SURF Life Saving Queensland is in dangerous waters. Several scandals have put the spotlight on the behaviour of clubbies. A review will focus on culture, but will it clean up surf's reputation?

In 2019, your columnist began reporting on a series of complaints made by whistleblowers including a sex tape involving a minor being shared by a Gold Coast clubbie and footage posted on Facebook by Sunshine Coast surf stars mucking around in shower rooms.

Volunteer surf lifesavers on the Gold Coast. Picture: Brendan Radke.
Volunteer surf lifesavers on the Gold Coast. Picture: Brendan Radke.

A dirt file sent to and tabled by the SLSQ board included allegations of a lifesaver being drunk on duty, sexual harassment and staff kickbacks.

Surf dismissed the dirt file claims as "unsubstantiated", and the locker room competitors got a slap on the wrist. Yet the Coast sex tape seemed not to be in the forefront of their concerns.

SLSQ will still not say if the matter was referred by themselves or the club to police. The female was 15, and had not consented to the mobile phone footage of her with another youth being circulated.

The Bulletin on Tuesday sent questions to SLSQ. A statement was later released announcing a "formal review of specific policies and procedures" with the aim to improve safety.

On Wednesday, a young man appeared in Southport Magistrates Court accused of raping a 21-year-old girl at a Coast clubhouse. There is no suggestion the allegations against him are linked to any other incident.

Red and yellow swimming flags with a Gold Coast skyline as a backdrop. Picture: Brendan Radke.
Red and yellow swimming flags with a Gold Coast skyline as a backdrop. Picture: Brendan Radke.

A surf source told your columnist: "There needs to be a public-funded inquiry. It needs to be external (to the organisation). You bring in a forensic accountant, an auditor, you conduct membership surveys, you ask them about their support for management."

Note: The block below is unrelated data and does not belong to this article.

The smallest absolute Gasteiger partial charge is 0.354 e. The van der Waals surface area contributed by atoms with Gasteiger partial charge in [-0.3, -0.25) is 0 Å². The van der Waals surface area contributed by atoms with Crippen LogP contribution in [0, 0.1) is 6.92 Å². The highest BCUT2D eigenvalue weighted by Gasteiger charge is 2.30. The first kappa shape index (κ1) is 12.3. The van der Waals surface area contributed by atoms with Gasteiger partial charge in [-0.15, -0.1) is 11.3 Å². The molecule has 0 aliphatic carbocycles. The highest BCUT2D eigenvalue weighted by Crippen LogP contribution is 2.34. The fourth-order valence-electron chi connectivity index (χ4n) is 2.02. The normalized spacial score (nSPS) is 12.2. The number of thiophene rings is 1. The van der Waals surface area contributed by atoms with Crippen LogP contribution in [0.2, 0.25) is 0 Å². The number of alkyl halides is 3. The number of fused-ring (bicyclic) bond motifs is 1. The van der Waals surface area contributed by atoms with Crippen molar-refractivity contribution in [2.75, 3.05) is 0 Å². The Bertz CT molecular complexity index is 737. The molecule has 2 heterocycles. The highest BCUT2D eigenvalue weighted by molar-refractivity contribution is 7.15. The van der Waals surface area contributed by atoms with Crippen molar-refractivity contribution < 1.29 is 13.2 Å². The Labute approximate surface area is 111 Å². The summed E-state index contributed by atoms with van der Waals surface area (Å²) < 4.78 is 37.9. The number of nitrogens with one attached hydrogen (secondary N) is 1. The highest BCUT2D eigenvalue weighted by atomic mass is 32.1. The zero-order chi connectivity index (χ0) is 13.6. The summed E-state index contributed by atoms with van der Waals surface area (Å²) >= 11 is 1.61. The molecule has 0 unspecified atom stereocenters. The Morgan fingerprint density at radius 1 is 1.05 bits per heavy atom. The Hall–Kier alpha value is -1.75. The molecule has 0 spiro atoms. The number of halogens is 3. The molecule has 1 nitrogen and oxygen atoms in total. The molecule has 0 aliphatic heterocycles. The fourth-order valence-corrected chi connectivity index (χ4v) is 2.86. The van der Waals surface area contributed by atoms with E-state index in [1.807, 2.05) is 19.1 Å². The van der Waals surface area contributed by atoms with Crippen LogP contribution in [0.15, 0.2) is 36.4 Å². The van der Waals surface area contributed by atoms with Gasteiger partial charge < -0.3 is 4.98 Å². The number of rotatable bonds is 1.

Unlike other sports like rugby league, surf is prone to a pool of competition events for both genders. Visiting competitors need accommodation.

"You have men and females sharing dormitory areas. Then you have juveniles sharing dormitories. It can be a recipe for disaster," the source said.

A concerned parent from a lifesaving family backed the call for an independent cultural review. "I'd like to see management at a club level, when there are concerns, be proactive and not hiding it," he said.

Whistleblowers who have knocked on the door of SLSQ have all complained about confronting "red tape". They are often branded serial pests, their membership not renewed after decades of service.

In the SLSQ annual report, CEO Dave Whimpey wrote about the restructure and welcoming "an all-new senior leadership team, who bring a wealth of experience and expertise in their relevant fields".

SLSQ CEO Dave Whimpey. Picture: Jerad Williams
SLSQ CEO Dave Whimpey. Picture: Jerad Williams

"As we embark on our new Strategic Plan 2020-25, we now look to create true alignment between our volunteers, clubs, branches and state."

SLSQ was given $32 million of your taxpayer money after a pre-election promise by the Palaszczuk government. We continue to reach for our pockets as the volunteers rattle the tins, and our expectation is those good young men and women will be protected by management.

It is a line-in-the-sand moment where the sport must deliver on governance. Only then can SLSQ use the brand "The Glory Days are Back".

 

 

paul.weston@news.com.au

 

 

 

 

Originally published as Surf sex scandals: The need for independent review



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